Fruit Tartlets

These are the ultimate tea treat or after dinner dessert. They are extremely easy to make, even easier to assemble and they definitely look the part. I had been wanting to experiment a bit with my small tartlet tins ever since I bought them, but it took me a shopping trip to M&S (fuelled by vouchers) and some really nice blueberries and blackberries to actually make these.

The pastry I used is pâte brisée, which can be considered a sweet version of shortcrust pastry. It is a slightly lighter and more delicate pastry if compared to the latter and it is made with the addition of an egg yolk, rather than just by mixing butter, salt and flour with water. The method described below makes the whole difference, because rather than using a food processor or a mixing bowl, you use your hands from the beginning to the end and mix the dough straight on the worktop. The overall result is pliable and supple and can therefore be rolled out very thinly and still bake to a crisp texture.

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Ingredients (for the pastry)

  • 200g plain flour
  • 1/4 tsp salt
  • 100g unsalted butter, chilled
  • 1 large egg yolk
  • 1 tbsp golden caster sugar
  • 3 tbsp icy cold water

Ingredients (for the filling)

  • 1 quantity home-made custard
  • 5 small amaretto biscuits, crushed to a very fine crumbs
  • berries of your choice (here blueberries and blackberries)
  • 1 lemon, zest only
  • icing sugar

Method

  1. First of all, make the pastry. Sift the flour and the salt onto a clean and dry worktop and make a large well in the centre. Put the butter between sheets of baking paper and pound with a rolling pin until very supple but still cold. Cut the butter into small pieces and put into the well together with the egg yolk, sugar and water.
  2. Use your hand to mash together the ingredients in the well by putting your fingertips together to form a beak shape.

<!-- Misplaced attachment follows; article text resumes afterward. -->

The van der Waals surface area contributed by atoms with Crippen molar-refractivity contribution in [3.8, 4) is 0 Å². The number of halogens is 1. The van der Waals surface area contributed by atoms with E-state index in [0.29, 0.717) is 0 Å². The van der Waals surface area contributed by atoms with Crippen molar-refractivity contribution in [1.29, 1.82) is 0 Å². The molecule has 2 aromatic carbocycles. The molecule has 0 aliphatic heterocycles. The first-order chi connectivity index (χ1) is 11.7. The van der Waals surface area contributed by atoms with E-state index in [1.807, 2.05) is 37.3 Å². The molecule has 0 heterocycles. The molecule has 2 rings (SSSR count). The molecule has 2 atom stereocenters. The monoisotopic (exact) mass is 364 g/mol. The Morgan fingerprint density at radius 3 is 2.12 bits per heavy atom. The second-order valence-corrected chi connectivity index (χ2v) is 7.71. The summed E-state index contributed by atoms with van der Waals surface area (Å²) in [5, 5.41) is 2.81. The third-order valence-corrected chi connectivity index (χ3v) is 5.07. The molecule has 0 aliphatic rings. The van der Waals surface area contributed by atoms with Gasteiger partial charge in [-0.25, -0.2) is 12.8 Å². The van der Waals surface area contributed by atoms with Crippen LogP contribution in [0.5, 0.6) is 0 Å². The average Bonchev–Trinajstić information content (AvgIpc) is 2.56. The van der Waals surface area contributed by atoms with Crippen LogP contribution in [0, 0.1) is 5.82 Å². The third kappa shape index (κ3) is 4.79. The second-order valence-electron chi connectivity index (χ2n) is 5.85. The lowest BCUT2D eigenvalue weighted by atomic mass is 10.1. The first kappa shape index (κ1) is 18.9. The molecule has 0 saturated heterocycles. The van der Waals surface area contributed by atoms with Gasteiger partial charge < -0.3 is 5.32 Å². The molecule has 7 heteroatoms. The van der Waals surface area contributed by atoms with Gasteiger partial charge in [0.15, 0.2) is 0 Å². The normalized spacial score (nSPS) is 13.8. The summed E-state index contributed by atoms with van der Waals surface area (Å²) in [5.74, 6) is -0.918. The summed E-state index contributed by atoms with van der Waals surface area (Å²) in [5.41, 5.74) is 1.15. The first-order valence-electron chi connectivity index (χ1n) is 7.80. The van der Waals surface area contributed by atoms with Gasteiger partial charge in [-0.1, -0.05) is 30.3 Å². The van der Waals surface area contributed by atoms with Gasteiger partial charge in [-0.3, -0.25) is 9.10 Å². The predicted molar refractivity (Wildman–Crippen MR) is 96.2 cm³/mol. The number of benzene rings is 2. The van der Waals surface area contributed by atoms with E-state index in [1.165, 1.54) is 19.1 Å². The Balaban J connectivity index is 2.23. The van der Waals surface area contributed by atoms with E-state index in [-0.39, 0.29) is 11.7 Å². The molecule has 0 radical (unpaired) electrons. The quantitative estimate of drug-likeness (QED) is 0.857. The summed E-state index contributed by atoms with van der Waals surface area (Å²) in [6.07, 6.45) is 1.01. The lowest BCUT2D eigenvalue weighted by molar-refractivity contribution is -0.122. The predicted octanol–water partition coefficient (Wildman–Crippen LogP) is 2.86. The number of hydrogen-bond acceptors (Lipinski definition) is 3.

3. Once these are fully combined, use a plastic dough scraper to help you draw the flour in. When the mixture looks like coarse crumbs, gather the whole lot together and shape into a ball of dough. Feel the pastry and judge whether you need to add a little bit more water (if the dough is too dry and it won’t come together) or more flour (if the dough is too sticky).
  4. Lightly dust the worktop with flour and start to gently work the dough. Use the heel of your hands as this is usually colder than your fingers and it allows you put your whole body weight into the process. Work the pastry for only a couple of minutes by pressing it gently with the heel of your hand, then gathering it together into a ball again and repeating the process, until the dough is silky-smooth and very pliable.
  5. Flatten to a thick disk and wrap tightly in clingfilm, then chill in the fridge for at least 1 hour before using.
  6. In the meantime, prepare your custard. Once it has fully cooled down and you are ready to use it, stir in the amaretto biscuit crumbs.
  7. Once the pastry has cooled down completely, use a rolling pin to roll the pastry out. I have 4 tartlet tins, so I cut the pastry sheet into 4 and used each big square to line the tins. Cut the pastry at the top to get rid of the excess, but leave a bit overhanging as the pastry case will shrink in the oven. Chill your lined tartlet tins for at least half an hour.
  8. Pre-heat your oven to 190 degrees Celsius and put a baking sheet in the oven. Prepare your tartlet tins for blind baking, then bake the tartlet cases for 15 minutes. Take out of the oven, remove the baking parchment and the beans, then return to the oven for another 15 minutes until golden and opaque.
  9. Remove from the oven and leave to chill completely.
  10. Remove from the tins and fill with the amaretto-scented custard. Decorate with the berries of your choice, then lightly dust with icing sugar and some lemon zest.

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